With climate change, deforestation and plastic pollution at the forefront of discussions nowadays (and rightly so), we thought we would bring you a little good news for a Monday. So here is a little insight into 5 species we thought were extinct which have come back and surprised us.
Unlike the dinosaurs, these animals are still very much alive
Formosan Clouded Leopard
The Formosan Leopard, considered extinct in 2013, was recently spotted by rangers in Taiwan. The last official sighting occurred in 1983, but rangers have now seen the elusive cat hunting goats on the island’s intricate cliffs. The leopard, a subspecies of the clouded leopard, was once endemic to Taiwan and was even the island’s second largest carnivore.
Horned Marsupial Frog
Just this week scientists in South America came across the frog, thought previously to be extinct. They didn’t even just find the one frog - but a whole colony of the Horned Marsupial as the made their way through the Chocó rainforest. Last seen in Ecuador in 2005, the creature’s natural habitat of the rainforest is currently at threat from deforestation. We hope this threat is eliminated before the frog becomes extinct as its unique pouch and horn-like skin above the eyes are quite the rarity.
- Fernandina Giant Tortoise
Disappearing more than 100 years ago, there is now hope that its population could return after a rare sighting on Fernandina - the youngest of the Galápagos Islands. The last confirmed sighting of the Fernandina Giant Tortoise was in 1906, and so was flagged by the International Union for Conservation of Nature (IUCN) as most likely extinct. But a team came across a female of the species, thought to be 100 years old, on the volcanic island and have since moved her to a breeding facility. We now just hope a male can be found soon and the species can be revived.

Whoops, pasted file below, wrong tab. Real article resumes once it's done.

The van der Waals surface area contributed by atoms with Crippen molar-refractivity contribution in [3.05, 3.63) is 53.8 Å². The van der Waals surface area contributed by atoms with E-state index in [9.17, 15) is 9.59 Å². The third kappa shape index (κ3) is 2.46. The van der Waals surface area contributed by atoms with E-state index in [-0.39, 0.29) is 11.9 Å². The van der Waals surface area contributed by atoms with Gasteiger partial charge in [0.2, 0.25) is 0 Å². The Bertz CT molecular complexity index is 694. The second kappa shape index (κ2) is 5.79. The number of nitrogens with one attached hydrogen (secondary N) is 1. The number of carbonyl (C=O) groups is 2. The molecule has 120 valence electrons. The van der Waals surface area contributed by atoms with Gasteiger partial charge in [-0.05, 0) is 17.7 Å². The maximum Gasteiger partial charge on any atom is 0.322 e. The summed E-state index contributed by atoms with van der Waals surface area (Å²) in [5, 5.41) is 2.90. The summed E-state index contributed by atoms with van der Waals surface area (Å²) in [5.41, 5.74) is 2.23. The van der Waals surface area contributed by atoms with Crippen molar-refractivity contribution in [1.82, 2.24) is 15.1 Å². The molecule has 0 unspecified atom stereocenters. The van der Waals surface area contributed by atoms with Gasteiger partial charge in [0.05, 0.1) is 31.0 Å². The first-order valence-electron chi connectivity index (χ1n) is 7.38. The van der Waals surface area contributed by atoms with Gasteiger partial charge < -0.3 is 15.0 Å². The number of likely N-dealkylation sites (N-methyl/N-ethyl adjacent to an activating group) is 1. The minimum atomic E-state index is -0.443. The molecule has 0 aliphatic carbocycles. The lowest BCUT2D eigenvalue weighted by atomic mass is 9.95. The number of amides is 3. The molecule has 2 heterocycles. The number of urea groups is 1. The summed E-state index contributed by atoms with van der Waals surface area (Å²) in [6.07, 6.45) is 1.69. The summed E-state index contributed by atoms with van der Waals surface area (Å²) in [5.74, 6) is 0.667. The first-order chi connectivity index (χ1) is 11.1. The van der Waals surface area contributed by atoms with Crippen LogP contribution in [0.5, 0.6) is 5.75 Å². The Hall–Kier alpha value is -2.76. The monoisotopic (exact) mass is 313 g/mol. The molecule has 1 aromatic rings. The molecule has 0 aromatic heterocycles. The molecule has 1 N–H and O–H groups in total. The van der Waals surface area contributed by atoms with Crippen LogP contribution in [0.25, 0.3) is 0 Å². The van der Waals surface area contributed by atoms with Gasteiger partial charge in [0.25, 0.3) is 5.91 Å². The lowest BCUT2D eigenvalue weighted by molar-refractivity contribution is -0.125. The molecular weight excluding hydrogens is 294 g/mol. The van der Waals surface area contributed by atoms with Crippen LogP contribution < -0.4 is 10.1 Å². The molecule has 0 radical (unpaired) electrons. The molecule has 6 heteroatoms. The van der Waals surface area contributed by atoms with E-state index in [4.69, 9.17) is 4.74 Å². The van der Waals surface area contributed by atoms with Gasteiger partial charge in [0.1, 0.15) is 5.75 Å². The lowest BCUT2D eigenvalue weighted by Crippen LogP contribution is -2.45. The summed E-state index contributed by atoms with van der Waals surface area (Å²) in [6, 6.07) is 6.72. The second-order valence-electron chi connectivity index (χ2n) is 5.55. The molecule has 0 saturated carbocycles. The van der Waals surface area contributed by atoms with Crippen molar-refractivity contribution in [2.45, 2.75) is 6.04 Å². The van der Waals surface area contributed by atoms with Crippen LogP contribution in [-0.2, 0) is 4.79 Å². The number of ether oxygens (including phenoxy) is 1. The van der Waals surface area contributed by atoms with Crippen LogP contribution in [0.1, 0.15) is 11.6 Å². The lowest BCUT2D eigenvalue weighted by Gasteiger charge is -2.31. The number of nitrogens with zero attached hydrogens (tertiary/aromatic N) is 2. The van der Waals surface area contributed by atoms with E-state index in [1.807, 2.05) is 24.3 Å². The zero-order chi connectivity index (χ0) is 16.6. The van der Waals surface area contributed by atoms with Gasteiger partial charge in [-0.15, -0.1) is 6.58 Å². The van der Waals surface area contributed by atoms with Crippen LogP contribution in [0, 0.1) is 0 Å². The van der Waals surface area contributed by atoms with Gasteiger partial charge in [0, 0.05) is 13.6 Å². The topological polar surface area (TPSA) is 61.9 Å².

- New Guinea Highland Wild Dog
Not having been seen for over 50 years, scientists were surprised yet overjoyed to confirm a sighting of the New Guinea Wild Dog in 2017. And they didn’t just spy one. Amazingly, photographs managed to capture images of at least 15 dogs in a remote location in the Sudirman Mountains of Indonesia. The species, proven to be the most ancient living wild dog, was proven via DNA tests to be related to the Australian Dingos.
- Wallace’s Giant Bee
The size of an adult thumb, Wallace’s Giant Bee is the world’s largest bee and was feared extinct for 38 years. However a search team of North American and Australian biologists have since found a single female living in a termites’ nest on the Indonesian islands of the North Moluccas. First discovered in 1858 by British explorer and naturalist Alfred Russel Wallace, it can measure nearly 4cm in length and has jaws like a stag beetle. Sadly, such impressive features make the creature a popular catch for collectors and, combined with deforestation, the species is still very much at risk of extinction.
We love bees at KCA. Especially when found on lovely sunflowers